Novak Djokovic glad to be on red clay
ROME -- The red clay courts of the Italian Open are a bit of heaven for Novak Djokovic after a week on the experimental blue surface in Madrid.
The top-ranked Djokovic was one of several top players who were highly critical of the blue clay tested at the Madrid Open, especially after he lost to fellow Serb Janko Tipsarevic in the quarterfinals.
"It feels great," Djokovic said Sunday. "After that blue clay, this clay seems like paradise."
"The most basic thing you have in our sport -- the most important -- is the movement," Djokovic said. "If you cannot be in balance for the ball, and to hit the ball, then everything becomes twice as difficult. That's the biggest difference. Here you can actually be on the ball and slide well, where there you were slipping and falling down."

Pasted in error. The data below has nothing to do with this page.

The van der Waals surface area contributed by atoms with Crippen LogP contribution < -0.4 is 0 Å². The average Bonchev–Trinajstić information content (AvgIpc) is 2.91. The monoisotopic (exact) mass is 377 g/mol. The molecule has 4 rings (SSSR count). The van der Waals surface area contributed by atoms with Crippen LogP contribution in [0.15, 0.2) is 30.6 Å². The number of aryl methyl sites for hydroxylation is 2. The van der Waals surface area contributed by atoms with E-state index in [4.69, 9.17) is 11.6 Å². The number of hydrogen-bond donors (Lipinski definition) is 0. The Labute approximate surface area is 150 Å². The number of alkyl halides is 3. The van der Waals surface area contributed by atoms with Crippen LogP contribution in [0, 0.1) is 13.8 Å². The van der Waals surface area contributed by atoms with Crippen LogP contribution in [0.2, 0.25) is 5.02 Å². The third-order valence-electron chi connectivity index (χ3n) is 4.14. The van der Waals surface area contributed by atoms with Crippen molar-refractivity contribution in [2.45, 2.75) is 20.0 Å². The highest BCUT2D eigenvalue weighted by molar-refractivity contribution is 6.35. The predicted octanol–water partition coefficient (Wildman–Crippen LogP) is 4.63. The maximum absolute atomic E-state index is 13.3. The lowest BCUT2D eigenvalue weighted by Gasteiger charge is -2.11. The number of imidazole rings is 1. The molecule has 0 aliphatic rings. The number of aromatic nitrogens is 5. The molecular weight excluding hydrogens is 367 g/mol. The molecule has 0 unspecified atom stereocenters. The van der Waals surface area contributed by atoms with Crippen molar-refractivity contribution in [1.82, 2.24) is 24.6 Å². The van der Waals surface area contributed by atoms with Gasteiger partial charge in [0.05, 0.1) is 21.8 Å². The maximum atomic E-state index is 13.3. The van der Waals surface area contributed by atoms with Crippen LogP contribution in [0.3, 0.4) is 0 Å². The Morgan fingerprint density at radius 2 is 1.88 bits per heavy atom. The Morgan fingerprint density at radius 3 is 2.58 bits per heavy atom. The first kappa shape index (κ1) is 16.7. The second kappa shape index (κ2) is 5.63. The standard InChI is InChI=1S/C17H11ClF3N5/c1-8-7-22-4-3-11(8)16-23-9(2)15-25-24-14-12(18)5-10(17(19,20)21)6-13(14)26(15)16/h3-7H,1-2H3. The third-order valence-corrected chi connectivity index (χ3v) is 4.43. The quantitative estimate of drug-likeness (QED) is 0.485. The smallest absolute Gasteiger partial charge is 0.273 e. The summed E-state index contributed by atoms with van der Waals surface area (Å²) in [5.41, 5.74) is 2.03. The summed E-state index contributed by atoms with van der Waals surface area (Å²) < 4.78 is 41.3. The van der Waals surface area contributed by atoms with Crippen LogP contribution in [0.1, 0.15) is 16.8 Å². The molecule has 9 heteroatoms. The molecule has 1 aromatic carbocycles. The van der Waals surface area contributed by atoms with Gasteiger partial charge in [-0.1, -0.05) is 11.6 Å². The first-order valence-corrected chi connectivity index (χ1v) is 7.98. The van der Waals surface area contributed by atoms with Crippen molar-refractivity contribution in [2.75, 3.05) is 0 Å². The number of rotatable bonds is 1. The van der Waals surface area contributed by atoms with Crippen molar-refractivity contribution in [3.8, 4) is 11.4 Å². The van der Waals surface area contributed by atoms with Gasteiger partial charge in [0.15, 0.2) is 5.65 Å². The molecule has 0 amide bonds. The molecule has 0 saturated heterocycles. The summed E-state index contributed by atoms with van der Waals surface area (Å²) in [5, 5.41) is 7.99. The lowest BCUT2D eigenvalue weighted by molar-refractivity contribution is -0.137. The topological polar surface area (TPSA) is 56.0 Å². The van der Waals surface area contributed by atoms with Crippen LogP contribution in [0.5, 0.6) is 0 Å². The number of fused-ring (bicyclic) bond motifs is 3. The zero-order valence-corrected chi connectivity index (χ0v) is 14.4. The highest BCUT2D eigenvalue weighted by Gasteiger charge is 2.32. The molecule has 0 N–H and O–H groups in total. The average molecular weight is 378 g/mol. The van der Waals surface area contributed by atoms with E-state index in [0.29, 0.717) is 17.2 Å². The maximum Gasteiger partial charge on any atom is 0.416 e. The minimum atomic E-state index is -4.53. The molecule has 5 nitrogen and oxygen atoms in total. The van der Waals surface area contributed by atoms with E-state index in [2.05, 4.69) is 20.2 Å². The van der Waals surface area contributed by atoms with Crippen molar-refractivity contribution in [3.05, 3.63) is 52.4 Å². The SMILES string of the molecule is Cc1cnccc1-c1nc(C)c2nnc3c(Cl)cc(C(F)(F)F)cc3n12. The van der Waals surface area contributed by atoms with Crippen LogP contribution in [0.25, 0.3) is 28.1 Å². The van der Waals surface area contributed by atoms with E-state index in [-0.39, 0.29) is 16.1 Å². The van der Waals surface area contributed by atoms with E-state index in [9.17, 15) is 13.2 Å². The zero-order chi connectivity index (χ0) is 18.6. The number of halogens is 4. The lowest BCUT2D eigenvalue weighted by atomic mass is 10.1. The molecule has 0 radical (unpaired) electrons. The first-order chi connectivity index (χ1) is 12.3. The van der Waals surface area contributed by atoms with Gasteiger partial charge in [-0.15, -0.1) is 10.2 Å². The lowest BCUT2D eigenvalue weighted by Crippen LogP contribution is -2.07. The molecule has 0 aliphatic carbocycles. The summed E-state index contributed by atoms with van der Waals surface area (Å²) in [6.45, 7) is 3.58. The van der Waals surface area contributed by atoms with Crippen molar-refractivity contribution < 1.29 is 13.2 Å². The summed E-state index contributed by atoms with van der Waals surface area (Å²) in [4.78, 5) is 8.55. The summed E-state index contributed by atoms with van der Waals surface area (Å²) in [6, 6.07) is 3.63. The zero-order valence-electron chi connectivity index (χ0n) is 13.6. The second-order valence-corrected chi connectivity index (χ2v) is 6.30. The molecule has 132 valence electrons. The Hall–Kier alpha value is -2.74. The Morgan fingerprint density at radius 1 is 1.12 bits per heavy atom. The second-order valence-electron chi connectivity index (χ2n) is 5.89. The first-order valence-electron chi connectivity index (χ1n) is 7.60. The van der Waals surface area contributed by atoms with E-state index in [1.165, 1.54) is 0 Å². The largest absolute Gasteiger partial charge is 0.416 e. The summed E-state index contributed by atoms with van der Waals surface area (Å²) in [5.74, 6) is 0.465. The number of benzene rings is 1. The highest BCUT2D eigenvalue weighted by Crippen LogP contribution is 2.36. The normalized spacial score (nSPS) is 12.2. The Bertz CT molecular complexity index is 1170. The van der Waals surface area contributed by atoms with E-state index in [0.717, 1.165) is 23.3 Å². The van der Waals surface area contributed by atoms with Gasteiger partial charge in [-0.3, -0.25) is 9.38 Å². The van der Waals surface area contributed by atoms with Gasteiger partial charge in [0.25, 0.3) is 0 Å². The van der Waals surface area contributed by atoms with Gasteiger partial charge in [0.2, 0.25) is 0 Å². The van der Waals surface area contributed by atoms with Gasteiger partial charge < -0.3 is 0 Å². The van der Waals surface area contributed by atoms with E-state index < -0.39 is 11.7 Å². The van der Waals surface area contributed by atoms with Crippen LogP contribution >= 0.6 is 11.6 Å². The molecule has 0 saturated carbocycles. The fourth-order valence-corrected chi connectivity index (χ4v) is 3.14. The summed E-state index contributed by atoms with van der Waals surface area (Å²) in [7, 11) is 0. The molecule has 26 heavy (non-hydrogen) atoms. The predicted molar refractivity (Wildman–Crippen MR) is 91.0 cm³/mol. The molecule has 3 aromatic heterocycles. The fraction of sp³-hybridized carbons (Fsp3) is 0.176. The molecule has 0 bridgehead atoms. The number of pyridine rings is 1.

Rome is the last major warm-up before the French Open begins in two weeks, and winning Roland Garros is a "top priority" for Djokovic after winning every other Grand Slam beside Paris last year.
But in addition to dealing with the blue clay, Djokovic also had to play while mourning the death of his grandfather in Monte Carlo a few weeks ago, losing a lopsided final to Rafael Nadal.
"I don't think my preparation for Roland Garros has been disturbed in any way because I feel like I've practiced very hard the last five weeks," Djokovic said. "Right now I'm just thinking about Rome."
Djokovic, who beat Nadal in last year's Rome final, could face Australian teenager Bernard Tomic in his opening match this year.
First-round play at the Foro Italico began Sunday with former French Open winner Juan Carlos Ferrero beating Kevin Anderson of South Africa 6-4, 7-5. Also, Italian wild card Paolo Lorenzi held off Russian veteran Nikolay Davydenko 6-3, 2-6, 6-3.
The top eight seeds have first-round byes.
Copyright 2012 by The Associated Press
MORE TENNIS HEADLINES
- Nadal tested, Ferrer upset at Barcelona Open
- No. 3 seed Kvitova eliminated in Stuttgart
- Djokovic: Wrist better, will try to play Madrid
- Defender Rosol reaches quarters in Bucharest